Catholic All Year's post today about celebrating birthdays during Lent? It's a good one, and immediately caught my attention since this applies to me. Give it a read!
But this winter, dancing has *really* been instrumental in keeping my spirits up, and I thought I'd devote a post to it. Because it's fun, you know? We all need winter fun. :0
During the winter, we don't have as many performances, and so my troupe devotes the time to developing new choreographies. At this point, we don't necessarily eliminate old choreographies from our repertoire, so we have quite a few dances now in the Rolodex files that are our brains. And with 10 members, many of them new, we often have to change around old numbers to accommodate the extra dancers. So we have new dances, old dances, and new/old dances. As you can imagine, that is a lot of choreography to keep tabs on. But I tell you what! I've read several articles stating that dancing is correlated with lower incidences of dementia. I think the reason is that choreography memorization is good for your brain cells, in addition to physical activity also being good for one's mental condition.
At any rate, our current projects are finishing the fairly new Shaabi number (not my favorite, but I do what I can, it's just...it's a sassier style of dance, and well. I'm not sassy. This is why I never excelled at Jazz :0), reworking the old tray and wings number to accommodate more people (think: large iridescent butterfly wings sweeping all round, we don't want those accidentally clearing a table of its hummus and drinky drinks) and a brand new veil number.
So the new veil number is...interesting. I do so love this aspect of Middle Eastern dance, the gal with the short attention span is never bored, I tell you. There is always something new to learn.
We started last week learning a beautiful arm sequence for the melodic beginning to the song. Lovely, yes? Suddenly, Claire interjects:
"Oh, Tiffany and Amy, you're going to be wrapped together in a big veil for this part. Did I forget to mention that?"
She had. :0
So, Amy and I are supposed to wrap ourselves into this single giant piece of fabric for the arm sequence, sort of like two peas in a pod. When that finishes, we twirl out of opposite sides to then do this circle thing with the veil ("circle thing" is it's real, technical name ;)), and then lift it up for other dancers to pass underneath. I could tell Amy was worried:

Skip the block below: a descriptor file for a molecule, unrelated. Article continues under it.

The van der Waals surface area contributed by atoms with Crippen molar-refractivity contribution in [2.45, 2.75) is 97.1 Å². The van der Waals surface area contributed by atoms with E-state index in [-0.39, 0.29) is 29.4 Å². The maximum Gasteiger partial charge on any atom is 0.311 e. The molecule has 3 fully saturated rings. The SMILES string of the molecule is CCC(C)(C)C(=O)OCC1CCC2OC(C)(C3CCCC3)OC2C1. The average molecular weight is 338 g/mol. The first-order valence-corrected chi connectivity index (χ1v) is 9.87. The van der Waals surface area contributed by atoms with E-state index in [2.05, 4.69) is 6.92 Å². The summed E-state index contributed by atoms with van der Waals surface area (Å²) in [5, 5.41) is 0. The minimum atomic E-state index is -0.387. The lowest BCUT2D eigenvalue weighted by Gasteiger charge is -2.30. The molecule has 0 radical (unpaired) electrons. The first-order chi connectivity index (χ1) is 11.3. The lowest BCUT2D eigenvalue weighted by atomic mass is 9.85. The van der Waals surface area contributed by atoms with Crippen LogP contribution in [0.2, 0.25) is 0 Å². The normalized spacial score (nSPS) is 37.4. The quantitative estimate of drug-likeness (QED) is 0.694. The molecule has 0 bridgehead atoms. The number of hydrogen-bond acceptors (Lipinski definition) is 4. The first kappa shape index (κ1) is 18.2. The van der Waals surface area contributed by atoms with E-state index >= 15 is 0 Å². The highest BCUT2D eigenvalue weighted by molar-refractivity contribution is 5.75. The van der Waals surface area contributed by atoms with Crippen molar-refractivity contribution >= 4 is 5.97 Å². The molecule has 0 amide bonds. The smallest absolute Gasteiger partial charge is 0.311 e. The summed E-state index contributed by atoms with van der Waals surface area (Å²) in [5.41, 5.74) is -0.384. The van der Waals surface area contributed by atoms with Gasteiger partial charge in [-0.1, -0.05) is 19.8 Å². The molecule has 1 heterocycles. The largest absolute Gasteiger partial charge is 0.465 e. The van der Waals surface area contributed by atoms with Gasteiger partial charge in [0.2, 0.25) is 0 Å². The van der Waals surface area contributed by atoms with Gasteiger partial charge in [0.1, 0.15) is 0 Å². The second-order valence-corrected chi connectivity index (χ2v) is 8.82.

"I'm kind of afraid I'll hurt somebody with this thing."
Yes, this particular veil is our very own Hot Pink Weapon of Potential Suffocation. It's a lot bigger and heavier than a traditional veil, which is made of 3 yards of silk or chiffon.
After everyone else makes their swirly entrance from underneath it, we have to discard this monstrosity without tripping anybody. Fraught with danger, I tell you. This is from the gal who once slipped and fell during a 4th grade production of The Wizard of Oz. I still need therapy over that one. ;-)
Once that adventure is behind us, we're joining in to a happily veil-free footwork sequence that we're going to learn on Friday. We'll see how this goes, but especially because this choreography is being designed for the outdoor festival we perform at each July, I'm thinking a high wind warning could mean not all of us make it out alive.
I love dancing with those girls. So much. Never a dull moment, and the creative inspiration means the world to me. I'm toying with dancing a traditional Baladi piece at the next hafla, oohhhh! That will be a first for me. Excited. :)
Does anybody else have a favorite dance form? Do detail. :)